Mahisha, on hearing of Durga, demands his two generals to go and bring her to him so she can become his queen. Durga refuses his proposal and decapitates the two generals. Mahisha is enraged and sends 100,000 soldiers with bows and arrows to find and capture her. They surround the mountain upon which she resides. The next news Mahisha hears is of 100,000 heads rolling down the mountain.
Durga tells Mahisha "I will only marry the man who can defeat me in battle" and a great fight commences between them. Mahisha took many forms - he is a shapeshifter - and Durga held him off each time he came at her. Durga is unwaveringly serene, calm, collected and graceful. Over and again she matched him in battle until finally her serene disposition wavers and in a moment of wild energy she plunges her trident into his heart, destroying him.
Practices to invoke her:
- Feeling into the fingertips like lion/tiger's paws
- Goddess pose
- Ujayi pranayama
- Mantra: Om Dum Durgayai Namaha
Aimee offered these questions to delve into Durga territory:
- What is one gift/power that you have been given? How do you use this everyday?
- Do you hide this gift/power?
- What is the major obstacle stopping you from bringing your full power to the world?
- Where in your life are you in your courage and bravery?
- How can you serve the world by claiming your power?
Durga in my life:
Having grown up in a fairly culturally unaware context, my eyes were opened at university to the racism and prejudice experienced by First Nations Peoples. What I learned about the Stolen Generations rattled me to my core, but what shook me the most was the ongoing process of colonisation that is perpetuated by lack of understanding and outdated, unquestioned beliefs about race and culture that shape the way our society functions. I became full of a desire I'd never known before to make some kind of difference. I ended up working for three years on an education program for high school students exploring Indigenous rights, history and colonisation at the ICEA Foundation. Not only did I become passionate about the issue, but I became passionate about becoming someone who was capable of creating space for people to change their minds - facilitating conversation rather than telling people how or what to think, inviting people into a place of self-enquiry. It was Durga energy that propelled this journey for me and fuelled the fire of growth and change.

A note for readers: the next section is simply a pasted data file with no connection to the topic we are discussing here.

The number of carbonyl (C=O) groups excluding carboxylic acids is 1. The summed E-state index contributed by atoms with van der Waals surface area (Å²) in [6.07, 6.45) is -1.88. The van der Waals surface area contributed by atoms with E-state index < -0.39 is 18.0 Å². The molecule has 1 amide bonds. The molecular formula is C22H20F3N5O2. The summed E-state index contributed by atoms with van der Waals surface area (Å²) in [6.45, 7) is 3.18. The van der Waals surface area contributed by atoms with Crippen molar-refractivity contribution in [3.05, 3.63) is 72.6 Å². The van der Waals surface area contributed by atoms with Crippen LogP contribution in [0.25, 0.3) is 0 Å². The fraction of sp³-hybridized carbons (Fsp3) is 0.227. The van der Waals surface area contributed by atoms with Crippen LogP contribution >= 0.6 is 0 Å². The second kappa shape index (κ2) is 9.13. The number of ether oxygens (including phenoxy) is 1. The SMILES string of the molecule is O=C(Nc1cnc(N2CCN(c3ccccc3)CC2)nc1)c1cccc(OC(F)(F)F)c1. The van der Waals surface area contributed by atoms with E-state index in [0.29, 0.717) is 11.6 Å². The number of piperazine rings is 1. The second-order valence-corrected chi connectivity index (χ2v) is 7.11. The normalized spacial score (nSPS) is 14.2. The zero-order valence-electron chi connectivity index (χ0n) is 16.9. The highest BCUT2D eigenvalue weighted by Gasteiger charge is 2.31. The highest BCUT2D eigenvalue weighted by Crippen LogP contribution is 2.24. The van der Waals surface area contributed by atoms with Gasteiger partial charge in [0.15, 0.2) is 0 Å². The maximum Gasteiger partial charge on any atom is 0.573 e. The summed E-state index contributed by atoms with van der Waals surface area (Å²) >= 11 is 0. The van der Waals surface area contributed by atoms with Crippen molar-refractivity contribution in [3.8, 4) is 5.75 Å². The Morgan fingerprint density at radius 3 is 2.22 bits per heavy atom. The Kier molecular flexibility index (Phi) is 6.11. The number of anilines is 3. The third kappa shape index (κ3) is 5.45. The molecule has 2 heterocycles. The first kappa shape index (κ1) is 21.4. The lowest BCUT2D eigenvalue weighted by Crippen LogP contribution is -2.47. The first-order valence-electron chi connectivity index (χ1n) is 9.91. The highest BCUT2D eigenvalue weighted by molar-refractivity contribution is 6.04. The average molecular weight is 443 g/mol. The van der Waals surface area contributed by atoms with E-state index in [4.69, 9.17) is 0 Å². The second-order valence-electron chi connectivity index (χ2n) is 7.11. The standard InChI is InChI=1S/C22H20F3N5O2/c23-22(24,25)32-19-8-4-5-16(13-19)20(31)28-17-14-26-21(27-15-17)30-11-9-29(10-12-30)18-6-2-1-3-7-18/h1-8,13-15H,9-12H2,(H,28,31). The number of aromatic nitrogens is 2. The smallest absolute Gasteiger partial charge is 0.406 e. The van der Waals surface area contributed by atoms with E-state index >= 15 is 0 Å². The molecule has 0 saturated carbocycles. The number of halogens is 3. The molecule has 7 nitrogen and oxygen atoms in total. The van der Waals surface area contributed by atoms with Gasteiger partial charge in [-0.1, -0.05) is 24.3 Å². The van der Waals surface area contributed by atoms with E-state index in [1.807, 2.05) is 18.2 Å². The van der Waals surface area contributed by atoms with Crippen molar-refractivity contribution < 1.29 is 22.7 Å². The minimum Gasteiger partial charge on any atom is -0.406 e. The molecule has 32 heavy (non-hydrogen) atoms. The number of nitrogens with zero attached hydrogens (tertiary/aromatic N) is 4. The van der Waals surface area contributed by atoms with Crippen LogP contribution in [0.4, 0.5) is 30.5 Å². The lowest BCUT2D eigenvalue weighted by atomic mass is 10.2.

Another time I can remember feeling Durga pulsing through me was during my yoga teacher training. When I really landed on my deepest intention for doing the training I found myself bathed in the word 'mastery'. I felt a deep need to cultivate a sense of mastery of both the tantric practices as well as the art of teaching, so that I could share with others the tools that had enabled my own transformation. This intention is still the force that gently pulls me to my mediation, to study, or to practice when I feel less inclined. It was also on this intensive that I wrote the first story of my book Everything I Do Not Know. Although I didn't know what it would become, I knew as soon as I wrote it that I could no longer keep my writing to myself. Durga was the energy that compelled me to go on to write something I never thought I could or wanted to share.
The next Goddess in the journey is Kali. There is a significance to this order. As Aimee talked about on the retreat, our awakening is kickstarted by Durga. She is the feeling of being woken up! She gives us the courage and the strength to grow. Then comes Kali, a little more fierce, cutting and in the healthiest of ways - destructive. She gives us that mother nature tornado, tsunami power to cut ties with what isn't in alignment with what our soul is really wanting for us (what Durga is calling us bring to the world). I've posted about Kali before if you'd like to read more.
Once we've cleansed and cleared and we're awake to our path, we invite in Lakshmi - she is all about abundance, receiving, feeling worthy and deserving of all that this divine earthly experience has to offer us. Then come Saraswati and Parvati - they're a lot more chill, but I'll get to them in my next post. I'll also be sharing the self-marriage ceremony we closed out the retreat with.
A deep bow in gratitude to Aimee for so lovingly sharing her immense knowledge and all the women who joined us in circle on the retreat for welcoming me into such a sacred space. A truly divine experience!
You can keep up to date with Aimee's retreats here.
Victory to the Goddess within!